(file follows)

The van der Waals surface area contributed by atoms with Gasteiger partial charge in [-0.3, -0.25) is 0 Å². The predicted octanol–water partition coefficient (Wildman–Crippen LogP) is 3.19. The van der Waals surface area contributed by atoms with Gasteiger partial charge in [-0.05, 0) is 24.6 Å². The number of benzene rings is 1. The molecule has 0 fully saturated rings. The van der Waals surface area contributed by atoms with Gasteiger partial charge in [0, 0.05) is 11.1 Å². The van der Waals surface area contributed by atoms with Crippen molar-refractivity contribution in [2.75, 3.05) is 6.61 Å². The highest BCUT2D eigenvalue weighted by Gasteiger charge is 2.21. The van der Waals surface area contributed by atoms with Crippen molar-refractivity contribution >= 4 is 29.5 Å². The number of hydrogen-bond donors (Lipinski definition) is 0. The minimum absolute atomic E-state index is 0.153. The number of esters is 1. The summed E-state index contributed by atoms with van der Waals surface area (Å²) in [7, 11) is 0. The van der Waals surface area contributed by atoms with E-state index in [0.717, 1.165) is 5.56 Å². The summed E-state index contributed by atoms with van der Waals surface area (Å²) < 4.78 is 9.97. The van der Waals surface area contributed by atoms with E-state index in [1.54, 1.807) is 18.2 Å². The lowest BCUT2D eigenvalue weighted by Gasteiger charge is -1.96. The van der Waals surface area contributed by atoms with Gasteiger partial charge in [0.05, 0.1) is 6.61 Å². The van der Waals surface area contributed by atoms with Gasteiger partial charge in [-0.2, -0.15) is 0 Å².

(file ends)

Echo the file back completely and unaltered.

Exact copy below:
The van der Waals surface area contributed by atoms with Gasteiger partial charge in [-0.3, -0.25) is 0 Å². The predicted octanol–water partition coefficient (Wildman–Crippen LogP) is 3.19. The van der Waals surface area contributed by atoms with Gasteiger partial charge in [-0.05, 0) is 24.6 Å². The number of benzene rings is 1. The molecule has 0 fully saturated rings. The van der Waals surface area contributed by atoms with Gasteiger partial charge in [0, 0.05) is 11.1 Å². The van der Waals surface area contributed by atoms with Crippen molar-refractivity contribution in [2.75, 3.05) is 6.61 Å². The highest BCUT2D eigenvalue weighted by Gasteiger charge is 2.21. The van der Waals surface area contributed by atoms with Crippen molar-refractivity contribution >= 4 is 29.5 Å². The number of hydrogen-bond donors (Lipinski definition) is 0. The minimum absolute atomic E-state index is 0.153. The number of esters is 1. The summed E-state index contributed by atoms with van der Waals surface area (Å²) in [7, 11) is 0. The van der Waals surface area contributed by atoms with E-state index in [0.717, 1.165) is 5.56 Å². The summed E-state index contributed by atoms with van der Waals surface area (Å²) < 4.78 is 9.97. The van der Waals surface area contributed by atoms with E-state index in [1.54, 1.807) is 18.2 Å². The lowest BCUT2D eigenvalue weighted by Gasteiger charge is -1.96. The van der Waals surface area contributed by atoms with Gasteiger partial charge in [0.05, 0.1) is 6.61 Å². The van der Waals surface area contributed by atoms with Gasteiger partial charge in [-0.2, -0.15) is 0 Å².